Your writer was at a France Telecom event in Beijing some 12 months ago where substantially the same effect was demonstrated. And that wasn't the first time your writer had seen it.
The French demo was cool, but too expensive to be practical for 99 percent of customers -- just like Cisco's solution, which costs US$299,000 for a room-sized version.
That's why after having spent the last week having to read article after article about Cisco and its new technology, it was refreshing yesterday to talk to somebody out in the real world -- Edith Cowan University's IT infrastructure manager Steve Johnston.
Johnston told your writer that when ECU recently went shopping for a massive new data network, his team realised that there wasn't much technical difference between the various vendors' hardware.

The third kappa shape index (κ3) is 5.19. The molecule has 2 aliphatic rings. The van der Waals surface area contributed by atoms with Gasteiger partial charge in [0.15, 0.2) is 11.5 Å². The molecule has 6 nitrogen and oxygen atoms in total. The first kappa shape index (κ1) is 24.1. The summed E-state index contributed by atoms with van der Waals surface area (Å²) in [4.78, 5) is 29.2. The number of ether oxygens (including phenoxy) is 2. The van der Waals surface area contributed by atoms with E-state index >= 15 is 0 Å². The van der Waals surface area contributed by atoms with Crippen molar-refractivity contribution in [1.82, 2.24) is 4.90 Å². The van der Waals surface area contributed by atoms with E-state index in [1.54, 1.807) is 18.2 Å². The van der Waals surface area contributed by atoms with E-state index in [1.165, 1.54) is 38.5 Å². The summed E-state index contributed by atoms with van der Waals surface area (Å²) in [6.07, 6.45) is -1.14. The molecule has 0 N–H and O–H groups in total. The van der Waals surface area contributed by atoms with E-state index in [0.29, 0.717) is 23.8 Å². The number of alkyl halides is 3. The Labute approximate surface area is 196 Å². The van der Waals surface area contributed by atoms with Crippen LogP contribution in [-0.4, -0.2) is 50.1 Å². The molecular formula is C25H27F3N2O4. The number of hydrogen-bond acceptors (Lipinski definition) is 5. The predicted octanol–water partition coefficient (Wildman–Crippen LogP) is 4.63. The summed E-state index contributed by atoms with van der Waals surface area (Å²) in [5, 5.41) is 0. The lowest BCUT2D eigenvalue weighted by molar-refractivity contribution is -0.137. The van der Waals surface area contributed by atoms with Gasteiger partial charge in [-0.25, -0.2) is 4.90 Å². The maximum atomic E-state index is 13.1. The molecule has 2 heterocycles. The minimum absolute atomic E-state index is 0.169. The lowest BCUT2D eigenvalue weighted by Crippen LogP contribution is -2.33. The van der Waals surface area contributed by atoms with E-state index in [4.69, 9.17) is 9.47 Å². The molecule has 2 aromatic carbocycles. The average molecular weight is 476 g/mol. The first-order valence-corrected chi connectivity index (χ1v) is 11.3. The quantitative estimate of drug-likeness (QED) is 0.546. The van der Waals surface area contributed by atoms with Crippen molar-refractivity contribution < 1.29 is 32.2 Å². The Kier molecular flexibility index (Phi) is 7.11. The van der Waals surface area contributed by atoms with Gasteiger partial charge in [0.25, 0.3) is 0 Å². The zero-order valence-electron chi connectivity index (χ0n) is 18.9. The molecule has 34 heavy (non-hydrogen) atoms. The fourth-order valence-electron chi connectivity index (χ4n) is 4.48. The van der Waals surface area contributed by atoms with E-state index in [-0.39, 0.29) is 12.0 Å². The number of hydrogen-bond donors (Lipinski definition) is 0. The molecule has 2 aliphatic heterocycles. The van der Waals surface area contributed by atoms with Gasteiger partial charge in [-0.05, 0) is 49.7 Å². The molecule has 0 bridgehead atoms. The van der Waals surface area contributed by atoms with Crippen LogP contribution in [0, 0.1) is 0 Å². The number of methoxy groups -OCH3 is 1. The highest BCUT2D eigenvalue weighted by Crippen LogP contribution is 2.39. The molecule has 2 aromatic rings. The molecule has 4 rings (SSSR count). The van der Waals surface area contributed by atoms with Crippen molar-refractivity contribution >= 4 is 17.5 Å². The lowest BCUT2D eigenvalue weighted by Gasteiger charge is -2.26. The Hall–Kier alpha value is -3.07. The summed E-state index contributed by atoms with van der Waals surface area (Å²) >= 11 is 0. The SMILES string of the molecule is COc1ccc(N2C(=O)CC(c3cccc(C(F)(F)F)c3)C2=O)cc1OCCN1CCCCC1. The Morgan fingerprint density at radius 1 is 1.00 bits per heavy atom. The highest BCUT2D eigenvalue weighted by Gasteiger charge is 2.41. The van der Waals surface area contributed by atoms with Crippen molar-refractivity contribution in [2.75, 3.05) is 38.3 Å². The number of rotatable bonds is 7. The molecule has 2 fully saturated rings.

"Our assessment was that as long as you chose a vendor and implemented their best practice, and their design for how a network should be structured, then technically you would get a very similar result," he said.
Johnston's comments brought to mind one of the most memorable scenes from David Fincher's hit 1999 film Fight Club.
"Listen up maggots. You are not special. You are not a beautiful or unique snowflake. You are the same decaying organic matter as everything else," the charismatic Tyler Durden tells a bunch of recruits to his fledgling underground army.
In other words, just because a vendor is hyping up their latest technology, don't be fooled into thinking it's somehow special and unique until you've gone through a thorough process of evaluation.
Odds are, if one multinational company is ploughing billions of dollars of research and development money into a technology, at least some of their competitors are too.
Are some networking vendors technically superior, or are they all relatively similar? Drop me a line at email@example.com or post your opinion below this article.